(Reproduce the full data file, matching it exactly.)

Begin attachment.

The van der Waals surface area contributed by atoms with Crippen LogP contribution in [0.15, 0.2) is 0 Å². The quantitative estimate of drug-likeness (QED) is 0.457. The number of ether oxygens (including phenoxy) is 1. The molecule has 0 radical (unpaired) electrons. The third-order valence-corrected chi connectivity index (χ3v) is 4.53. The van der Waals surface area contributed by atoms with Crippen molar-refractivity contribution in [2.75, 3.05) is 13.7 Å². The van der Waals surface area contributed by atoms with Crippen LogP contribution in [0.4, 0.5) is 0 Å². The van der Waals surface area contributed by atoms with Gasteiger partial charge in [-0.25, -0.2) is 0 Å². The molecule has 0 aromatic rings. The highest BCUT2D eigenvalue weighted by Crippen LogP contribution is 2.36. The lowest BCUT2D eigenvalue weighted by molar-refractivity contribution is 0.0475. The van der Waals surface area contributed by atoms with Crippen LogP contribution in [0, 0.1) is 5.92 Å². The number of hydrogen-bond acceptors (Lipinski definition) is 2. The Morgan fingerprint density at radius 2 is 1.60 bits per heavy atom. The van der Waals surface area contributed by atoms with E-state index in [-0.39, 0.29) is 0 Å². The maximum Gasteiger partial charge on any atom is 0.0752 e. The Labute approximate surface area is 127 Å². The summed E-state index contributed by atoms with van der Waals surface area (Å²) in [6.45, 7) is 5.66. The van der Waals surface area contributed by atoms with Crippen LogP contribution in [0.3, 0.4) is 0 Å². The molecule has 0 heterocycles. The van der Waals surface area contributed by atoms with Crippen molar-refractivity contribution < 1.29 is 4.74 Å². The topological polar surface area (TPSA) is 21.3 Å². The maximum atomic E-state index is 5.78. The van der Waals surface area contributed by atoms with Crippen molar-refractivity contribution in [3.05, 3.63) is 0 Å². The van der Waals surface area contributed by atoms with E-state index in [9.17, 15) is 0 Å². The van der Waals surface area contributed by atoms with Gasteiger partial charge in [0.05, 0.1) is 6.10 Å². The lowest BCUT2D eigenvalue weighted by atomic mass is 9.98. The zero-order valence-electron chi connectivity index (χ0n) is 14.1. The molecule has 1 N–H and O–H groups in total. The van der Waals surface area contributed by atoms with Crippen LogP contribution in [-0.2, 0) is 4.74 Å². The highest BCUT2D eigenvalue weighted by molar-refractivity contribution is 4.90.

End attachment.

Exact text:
The van der Waals surface area contributed by atoms with Crippen LogP contribution in [0.15, 0.2) is 0 Å². The quantitative estimate of drug-likeness (QED) is 0.457. The number of ether oxygens (including phenoxy) is 1. The molecule has 0 radical (unpaired) electrons. The third-order valence-corrected chi connectivity index (χ3v) is 4.53. The van der Waals surface area contributed by atoms with Crippen molar-refractivity contribution in [2.75, 3.05) is 13.7 Å². The van der Waals surface area contributed by atoms with Crippen LogP contribution in [0.4, 0.5) is 0 Å². The van der Waals surface area contributed by atoms with Gasteiger partial charge in [-0.25, -0.2) is 0 Å². The molecule has 0 aromatic rings. The highest BCUT2D eigenvalue weighted by Crippen LogP contribution is 2.36. The lowest BCUT2D eigenvalue weighted by molar-refractivity contribution is 0.0475. The van der Waals surface area contributed by atoms with Crippen LogP contribution in [0, 0.1) is 5.92 Å². The number of hydrogen-bond acceptors (Lipinski definition) is 2. The Morgan fingerprint density at radius 2 is 1.60 bits per heavy atom. The van der Waals surface area contributed by atoms with E-state index in [-0.39, 0.29) is 0 Å². The maximum Gasteiger partial charge on any atom is 0.0752 e. The Labute approximate surface area is 127 Å². The summed E-state index contributed by atoms with van der Waals surface area (Å²) in [6.45, 7) is 5.66. The van der Waals surface area contributed by atoms with Crippen LogP contribution in [0.3, 0.4) is 0 Å². The molecule has 0 heterocycles. The van der Waals surface area contributed by atoms with Crippen molar-refractivity contribution < 1.29 is 4.74 Å². The topological polar surface area (TPSA) is 21.3 Å². The maximum atomic E-state index is 5.78. The van der Waals surface area contributed by atoms with Crippen molar-refractivity contribution in [3.05, 3.63) is 0 Å². The van der Waals surface area contributed by atoms with E-state index in [9.17, 15) is 0 Å². The van der Waals surface area contributed by atoms with Gasteiger partial charge in [0.05, 0.1) is 6.10 Å². The lowest BCUT2D eigenvalue weighted by atomic mass is 9.98. The zero-order valence-electron chi connectivity index (χ0n) is 14.1. The molecule has 1 N–H and O–H groups in total. The van der Waals surface area contributed by atoms with Crippen LogP contribution in [-0.2, 0) is 4.74 Å². The highest BCUT2D eigenvalue weighted by molar-refractivity contribution is 4.90.